12 *P. Sutardja et al. Simulation of Stress Effects on Reaction Kinetics and Oxidant Diffusion in Silicon Oxidation, IEDM 86, 20.3.
13R. Tsu, H. Shen, and M. Dutta, "Correlation of Raman and Photoluminescence Spectra of Porous Silicon," Appl. Phys. Lett. 60, 112 (1992).
14 *R. Tsu, H. Shen, and M. Dutta, Correlation of Raman and Photoluminescence Spectra of Porous Silicon, Appl. Phys. Lett. 60, 112 (1992).
15 *R. Venkatasubramanian et al., Visible Light Emission from Quantized Planar GE Structures, Appl. Phys. Lett 59, 1603 (1991).
16R. Venkatasubramanian et al., Visible Light Emission from Quantized PlanarE Structures, Appl. Phys. Lett 59, 1603 (1991).
17 *R.M. Ostrom, D.M. Tanenbaum, and Alan Gallagher, Appl. Phys. Lett. 61, 925 (1992).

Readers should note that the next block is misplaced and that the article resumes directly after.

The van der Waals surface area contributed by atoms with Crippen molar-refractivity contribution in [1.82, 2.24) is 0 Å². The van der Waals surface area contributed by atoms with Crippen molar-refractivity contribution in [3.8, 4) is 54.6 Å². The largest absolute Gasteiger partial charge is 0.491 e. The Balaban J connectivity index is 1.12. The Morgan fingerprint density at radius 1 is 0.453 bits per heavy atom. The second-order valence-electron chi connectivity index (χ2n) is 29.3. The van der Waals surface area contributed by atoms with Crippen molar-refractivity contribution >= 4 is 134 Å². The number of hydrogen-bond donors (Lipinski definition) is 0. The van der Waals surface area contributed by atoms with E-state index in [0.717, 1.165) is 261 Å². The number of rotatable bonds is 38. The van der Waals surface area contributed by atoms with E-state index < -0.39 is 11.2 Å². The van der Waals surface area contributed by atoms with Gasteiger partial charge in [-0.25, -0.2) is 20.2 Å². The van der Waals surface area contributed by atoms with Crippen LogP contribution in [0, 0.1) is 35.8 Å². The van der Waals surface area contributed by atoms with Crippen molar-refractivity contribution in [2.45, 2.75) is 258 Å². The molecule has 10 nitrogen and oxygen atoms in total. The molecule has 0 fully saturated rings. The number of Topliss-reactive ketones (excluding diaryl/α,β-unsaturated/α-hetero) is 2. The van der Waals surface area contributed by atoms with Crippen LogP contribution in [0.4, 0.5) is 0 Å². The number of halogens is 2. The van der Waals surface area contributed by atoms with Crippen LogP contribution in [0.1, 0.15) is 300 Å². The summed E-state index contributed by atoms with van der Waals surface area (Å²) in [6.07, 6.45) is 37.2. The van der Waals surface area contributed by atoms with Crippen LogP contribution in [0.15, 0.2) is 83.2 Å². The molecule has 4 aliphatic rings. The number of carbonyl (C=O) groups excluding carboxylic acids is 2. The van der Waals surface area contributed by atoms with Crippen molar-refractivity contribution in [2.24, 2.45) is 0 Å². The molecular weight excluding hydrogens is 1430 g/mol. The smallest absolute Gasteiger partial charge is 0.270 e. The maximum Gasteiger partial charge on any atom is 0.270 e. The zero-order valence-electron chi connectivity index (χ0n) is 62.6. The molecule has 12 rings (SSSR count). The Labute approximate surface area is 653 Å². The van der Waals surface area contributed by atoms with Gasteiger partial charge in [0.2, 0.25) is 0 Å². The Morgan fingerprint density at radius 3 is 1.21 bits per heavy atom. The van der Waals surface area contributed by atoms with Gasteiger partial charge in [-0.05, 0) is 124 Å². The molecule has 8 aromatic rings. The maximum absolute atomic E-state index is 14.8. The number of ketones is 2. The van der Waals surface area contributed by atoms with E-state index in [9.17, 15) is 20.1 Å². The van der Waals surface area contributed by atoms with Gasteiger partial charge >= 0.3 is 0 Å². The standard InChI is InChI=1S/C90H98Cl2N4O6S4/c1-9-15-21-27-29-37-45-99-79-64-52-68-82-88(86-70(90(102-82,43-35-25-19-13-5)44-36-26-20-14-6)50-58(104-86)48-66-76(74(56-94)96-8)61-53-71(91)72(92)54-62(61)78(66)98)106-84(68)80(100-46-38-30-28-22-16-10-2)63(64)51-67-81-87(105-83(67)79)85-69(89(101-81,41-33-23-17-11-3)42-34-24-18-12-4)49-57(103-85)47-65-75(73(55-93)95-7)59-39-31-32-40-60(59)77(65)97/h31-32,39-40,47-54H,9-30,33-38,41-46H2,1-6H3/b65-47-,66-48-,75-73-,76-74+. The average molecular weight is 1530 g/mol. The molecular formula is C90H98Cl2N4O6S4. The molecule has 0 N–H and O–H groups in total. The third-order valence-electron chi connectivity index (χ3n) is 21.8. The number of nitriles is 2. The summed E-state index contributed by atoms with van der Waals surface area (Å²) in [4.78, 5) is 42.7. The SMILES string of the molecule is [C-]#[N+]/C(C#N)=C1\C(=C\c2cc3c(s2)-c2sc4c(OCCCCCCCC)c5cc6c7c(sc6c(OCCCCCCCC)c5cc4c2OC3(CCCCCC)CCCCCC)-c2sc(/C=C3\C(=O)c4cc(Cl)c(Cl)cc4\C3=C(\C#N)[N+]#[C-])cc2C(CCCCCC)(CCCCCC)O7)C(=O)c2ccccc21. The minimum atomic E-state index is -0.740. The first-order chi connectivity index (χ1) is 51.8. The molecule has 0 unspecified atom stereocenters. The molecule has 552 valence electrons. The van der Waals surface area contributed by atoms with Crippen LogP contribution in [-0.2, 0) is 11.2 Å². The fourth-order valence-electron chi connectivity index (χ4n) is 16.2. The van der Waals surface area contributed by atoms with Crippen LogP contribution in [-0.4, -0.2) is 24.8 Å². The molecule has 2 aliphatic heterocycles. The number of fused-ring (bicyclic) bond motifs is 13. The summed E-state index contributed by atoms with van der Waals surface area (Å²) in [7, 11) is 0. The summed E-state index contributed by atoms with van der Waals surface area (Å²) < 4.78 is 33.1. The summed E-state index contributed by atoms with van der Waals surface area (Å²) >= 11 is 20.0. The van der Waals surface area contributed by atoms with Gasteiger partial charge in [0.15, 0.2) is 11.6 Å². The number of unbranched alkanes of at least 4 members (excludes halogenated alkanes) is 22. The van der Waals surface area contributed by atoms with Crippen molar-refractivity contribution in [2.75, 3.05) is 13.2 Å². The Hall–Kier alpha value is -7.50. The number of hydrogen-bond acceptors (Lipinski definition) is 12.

18 *X. Z. Tu, Fabrication of Silicon Microstructures Based on Selective Formation and Etching of Porous Silicon, Journal of Electrochemical Society 135, 2105 (1988).
19X.-Z. Tu, Fabrication of Silicon Microstructures Based on Selective Formation and Etching of Porous Silicon, Journal of Electrochemical Society 135, 2105 (1988).
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US20080258134 *Apr 14, 2008Oct 23, 2008Mears Technologies, Inc.Method for making a semiconductor device including shallow trench isolation (sti) regions with maskless superlattice deposition following sti formation and related structures
DE10011258A1 *Mar 8, 2000Sep 20, 2001Rossendorf ForschzentIntegrierter Optokoppler und Verfahren zu seiner Herstellung
Classifications
U.S. Classification257/79, 257/95
International ClassificationH01L33/34
Cooperative ClassificationH01L33/34
European ClassificationH01L33/34